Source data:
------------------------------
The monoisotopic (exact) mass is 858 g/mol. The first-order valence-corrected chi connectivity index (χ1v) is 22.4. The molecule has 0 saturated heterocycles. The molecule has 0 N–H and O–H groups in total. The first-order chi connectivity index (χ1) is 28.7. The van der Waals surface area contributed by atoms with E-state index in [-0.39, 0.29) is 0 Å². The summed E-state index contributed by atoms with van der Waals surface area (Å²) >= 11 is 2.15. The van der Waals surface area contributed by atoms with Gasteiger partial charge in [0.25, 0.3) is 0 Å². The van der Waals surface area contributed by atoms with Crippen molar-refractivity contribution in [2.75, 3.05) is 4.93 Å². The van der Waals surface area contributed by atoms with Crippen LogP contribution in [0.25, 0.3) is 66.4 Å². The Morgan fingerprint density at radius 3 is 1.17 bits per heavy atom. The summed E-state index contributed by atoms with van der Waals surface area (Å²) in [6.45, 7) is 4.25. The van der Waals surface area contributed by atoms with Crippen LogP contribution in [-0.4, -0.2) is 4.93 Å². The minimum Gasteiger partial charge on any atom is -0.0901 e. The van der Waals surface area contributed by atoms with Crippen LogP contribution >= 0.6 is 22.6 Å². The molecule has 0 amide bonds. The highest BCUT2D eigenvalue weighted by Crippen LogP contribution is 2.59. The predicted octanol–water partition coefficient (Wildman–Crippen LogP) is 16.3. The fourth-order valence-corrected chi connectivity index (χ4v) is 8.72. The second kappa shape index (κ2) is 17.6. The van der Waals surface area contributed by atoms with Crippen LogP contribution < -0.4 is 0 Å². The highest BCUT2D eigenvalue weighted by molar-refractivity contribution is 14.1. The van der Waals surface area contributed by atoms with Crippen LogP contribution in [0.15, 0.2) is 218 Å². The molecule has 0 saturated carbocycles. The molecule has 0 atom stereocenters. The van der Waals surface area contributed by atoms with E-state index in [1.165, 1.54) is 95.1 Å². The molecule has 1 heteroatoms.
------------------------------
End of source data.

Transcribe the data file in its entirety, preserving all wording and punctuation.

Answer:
The monoisotopic (exact) mass is 858 g/mol. The first-order valence-corrected chi connectivity index (χ1v) is 22.4. The molecule has 0 saturated heterocycles. The molecule has 0 N–H and O–H groups in total. The first-order chi connectivity index (χ1) is 28.7. The van der Waals surface area contributed by atoms with E-state index in [-0.39, 0.29) is 0 Å². The summed E-state index contributed by atoms with van der Waals surface area (Å²) >= 11 is 2.15. The van der Waals surface area contributed by atoms with Gasteiger partial charge in [0.25, 0.3) is 0 Å². The van der Waals surface area contributed by atoms with Crippen molar-refractivity contribution in [2.75, 3.05) is 4.93 Å². The van der Waals surface area contributed by atoms with Crippen LogP contribution in [0.25, 0.3) is 66.4 Å². The Morgan fingerprint density at radius 3 is 1.17 bits per heavy atom. The summed E-state index contributed by atoms with van der Waals surface area (Å²) in [6.45, 7) is 4.25. The van der Waals surface area contributed by atoms with Crippen LogP contribution in [-0.4, -0.2) is 4.93 Å². The minimum Gasteiger partial charge on any atom is -0.0901 e. The van der Waals surface area contributed by atoms with Crippen LogP contribution >= 0.6 is 22.6 Å². The molecule has 0 amide bonds. The highest BCUT2D eigenvalue weighted by Crippen LogP contribution is 2.59. The predicted octanol–water partition coefficient (Wildman–Crippen LogP) is 16.3. The fourth-order valence-corrected chi connectivity index (χ4v) is 8.72. The second kappa shape index (κ2) is 17.6. The van der Waals surface area contributed by atoms with Crippen LogP contribution < -0.4 is 0 Å². The highest BCUT2D eigenvalue weighted by molar-refractivity contribution is 14.1. The van der Waals surface area contributed by atoms with Crippen LogP contribution in [0.15, 0.2) is 218 Å². The molecule has 0 saturated carbocycles. The molecule has 0 atom stereocenters. The van der Waals surface area contributed by atoms with E-state index in [1.165, 1.54) is 95.1 Å². The molecule has 1 heteroatoms.